What is African Swine Fever (ASF)?
African swine fever is a haemorrhagic fever (infectious fever that is sometimes accompanied by heavy bleeding) that can affect both wild and domesticated pigs. It is a notifiable animal disease. The mortality rate is up to 100%. With these case data, African swine fever is currently one of the greatest threats to pig breeding. After infection, the animals develop very severe but unspecific general symptoms.
How does it spread?
In the African countries of origin, it is leather ticks that mainly transmit the ASF virus. The leather tick, also known as the hem tick, is found mainly in the tropics and subtropics - it is not widespread in Central Europe. Transmission takes place differently here: through direct contact with infected animals or their carcasses, the consumption of food waste or pork products or preparations as well as other indirect transmission routes (vehicles, contaminated equipment including hunting equipment, agricultural equipment and machines, clothing). Contact with blood is the most efficient way of transmission. Other domestic and wild animals are not susceptible to ASF.
The ASF can thus be transmitted both directly from pig to pig, or also indirectly via ticks, especially of the genus Onithodoros spec. from the family of the leather ticks. The pathogen can remain contagious in the tick for several years or in dried pig blood for up to 15 weeks.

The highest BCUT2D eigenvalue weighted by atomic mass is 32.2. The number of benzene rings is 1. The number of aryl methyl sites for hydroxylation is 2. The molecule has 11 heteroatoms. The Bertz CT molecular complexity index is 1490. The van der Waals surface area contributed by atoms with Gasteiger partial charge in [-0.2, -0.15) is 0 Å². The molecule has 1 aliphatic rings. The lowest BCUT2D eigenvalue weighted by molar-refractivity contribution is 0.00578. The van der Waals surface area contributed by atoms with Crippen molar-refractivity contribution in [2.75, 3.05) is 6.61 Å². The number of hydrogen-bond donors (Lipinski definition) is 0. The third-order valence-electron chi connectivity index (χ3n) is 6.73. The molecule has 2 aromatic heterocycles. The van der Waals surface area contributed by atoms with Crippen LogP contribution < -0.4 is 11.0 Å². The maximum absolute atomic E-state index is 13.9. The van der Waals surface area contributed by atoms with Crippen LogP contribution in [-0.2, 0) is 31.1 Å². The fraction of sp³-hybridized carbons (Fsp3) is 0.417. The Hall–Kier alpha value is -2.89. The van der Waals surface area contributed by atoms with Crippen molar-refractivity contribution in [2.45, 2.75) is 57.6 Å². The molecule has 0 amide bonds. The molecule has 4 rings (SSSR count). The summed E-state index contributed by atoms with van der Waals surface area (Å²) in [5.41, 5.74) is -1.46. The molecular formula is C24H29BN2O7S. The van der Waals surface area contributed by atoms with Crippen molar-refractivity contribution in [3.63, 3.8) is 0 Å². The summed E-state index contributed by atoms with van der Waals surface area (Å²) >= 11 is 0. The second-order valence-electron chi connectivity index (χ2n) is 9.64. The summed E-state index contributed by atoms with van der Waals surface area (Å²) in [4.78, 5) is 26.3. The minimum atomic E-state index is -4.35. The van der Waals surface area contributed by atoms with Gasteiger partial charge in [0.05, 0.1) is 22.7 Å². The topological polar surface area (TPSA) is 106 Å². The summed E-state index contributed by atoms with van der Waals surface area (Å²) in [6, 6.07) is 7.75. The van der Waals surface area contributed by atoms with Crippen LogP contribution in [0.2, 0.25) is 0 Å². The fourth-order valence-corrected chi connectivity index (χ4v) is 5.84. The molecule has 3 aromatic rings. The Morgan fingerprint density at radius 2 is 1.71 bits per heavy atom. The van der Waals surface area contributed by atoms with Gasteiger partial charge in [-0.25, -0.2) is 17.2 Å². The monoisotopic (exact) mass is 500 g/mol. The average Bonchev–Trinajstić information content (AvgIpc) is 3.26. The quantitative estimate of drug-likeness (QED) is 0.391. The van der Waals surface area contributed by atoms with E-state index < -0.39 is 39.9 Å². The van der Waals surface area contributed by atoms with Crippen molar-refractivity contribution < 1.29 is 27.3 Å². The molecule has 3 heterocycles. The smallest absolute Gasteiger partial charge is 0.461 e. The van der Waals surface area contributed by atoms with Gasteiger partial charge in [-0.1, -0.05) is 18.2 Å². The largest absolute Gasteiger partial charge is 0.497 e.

Fortunately, ASF is not a zoonosis, which means that it cannot be transmitted to humans.
How is the current situation in Germany?
In 2007 we received the first reports of the spread of ASF in Georgia in the Caucasus. Since then, the disease has slowly spread towards Central Europe. In September 2020, the first cases found in wild boars were reported in Brandenburg on the border with Poland. It has also spread to wild populations in eastern Saxony up to now. It remains to be seen whether the ASF will spread to other areas - in any case, the epidemic poses a serious threat to wild and domestic pigs.
What are the countermeasures in Germany?
In Saxony and Brandenburg, the spread is mainly contained by the construction of game protection fences. The two countries joined forces with Poland in order to bring this project to a conclusion as quickly as possible. For this reason, however, the laws on hunting wild boar have also been changed in many federal states, which now partially allows hunting at night and with the use of night vision technology.
Here you get an overview of which regulations apply in which federal states.